Diagnosis and Treatment of Pediatric Bipolar Disorder in a Commercially Insured Population Public Deposited

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Last Modified
  • March 22, 2019
Creator
  • Dusetzina, Stacie B.
    • Affiliation: Eshelman School of Pharmacy, Division of Pharmaceutical Outcomes and Policy
Abstract
  • Recent reports indicate that bipolar disorder diagnosis is increasing in U.S. children. Increased diagnoses are concerning as diagnostic criteria are unclear and most medications prescribed to treat bipolar disorder have not been tested or approved for children. No studies have been conducted to assess the use of clinical treatment guidelines in children with bipolar disorder. This is troubling as current prescribing guidelines should dictate treatment in this population. The objectives of this dissertation are to examine the medication use patterns for privately insured children with bipolar spectrum disorders, and to assess the consistency of prescribing patterns with treatment guidelines. MarketScan Commercial Claims and Encounters data (2005-2007) were used to identify children with diagnoses of bipolar disorder. Patient demographic and treatment characteristics were summarized for the cohort. Additionally, two measures were constructed to assess the quality of care received among children with bipolar I disorder. These measures, receipt of (1) appropriate first-line treatment, and (2) adequate duration of initial medication treatment, were used to determine whether a patient received guideline-recommended care. Generalized linear models were used to determine factors associated with receiving guideline-recommended care. We found an average annual prevalence of any bipolar spectrum disorder was 0.25% among privately insured children. Most children received pharmacotherapy, and treatments were similar across all bipolar subtypes. Anticonvulsants, atypical antipsychotics, antidepressants, and stimulants were prescribed commonly. Approximately 40% of the population received polypharmacy. Among children with bipolar I disorder, 84% received potentially inappropriate first line treatment. A majority of these children received either no medication or antidepressant medications without mood stabilizers. Several factors were associated with the receipt of recommended first line treatment, including bipolar episode type, having comorbid major depressive disorder diagnoses, and receiving care from a psychiatrist. Regarding early treatment regimen changes, 41% of children had initial treatment trials shorter than 6 weeks. However, none of the factors tested were consistently related to early regimen changes. These results highlight the high prevalence of bipolar diagnoses and deficiencies in the diagnosis and treatment of bipolar spectrum disorders among children by identifying trends in prescribing and gaps in the quality of care received by children.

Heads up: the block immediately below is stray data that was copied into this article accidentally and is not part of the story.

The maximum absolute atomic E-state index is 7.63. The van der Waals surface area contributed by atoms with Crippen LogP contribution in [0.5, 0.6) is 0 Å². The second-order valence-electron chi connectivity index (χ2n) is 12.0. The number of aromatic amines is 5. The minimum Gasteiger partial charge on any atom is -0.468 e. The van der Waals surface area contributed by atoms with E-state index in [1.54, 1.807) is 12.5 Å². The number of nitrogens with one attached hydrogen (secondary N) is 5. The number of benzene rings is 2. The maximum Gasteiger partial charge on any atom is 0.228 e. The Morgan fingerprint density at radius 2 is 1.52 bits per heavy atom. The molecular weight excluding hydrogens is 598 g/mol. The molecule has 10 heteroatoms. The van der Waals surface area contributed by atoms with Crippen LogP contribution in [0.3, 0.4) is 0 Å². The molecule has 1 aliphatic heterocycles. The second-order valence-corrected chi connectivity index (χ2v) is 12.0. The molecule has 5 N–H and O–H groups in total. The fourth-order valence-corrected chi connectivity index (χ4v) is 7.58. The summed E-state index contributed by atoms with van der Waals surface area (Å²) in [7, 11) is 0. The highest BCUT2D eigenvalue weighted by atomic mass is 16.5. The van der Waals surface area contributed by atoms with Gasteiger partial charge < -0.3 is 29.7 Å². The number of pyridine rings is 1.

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  • In Copyright
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  • ... in partial fulfillment of the requirements for the degree of Doctor of Philosophy in Pharmaceutical Sciences in the Division of Pharmaceutical Outcomes and Policy, UNC Eshelman School of Pharmacy
Advisor
  • Hansen, Richard A.
Degree granting institution
  • University of North Carolina at Chapel Hill
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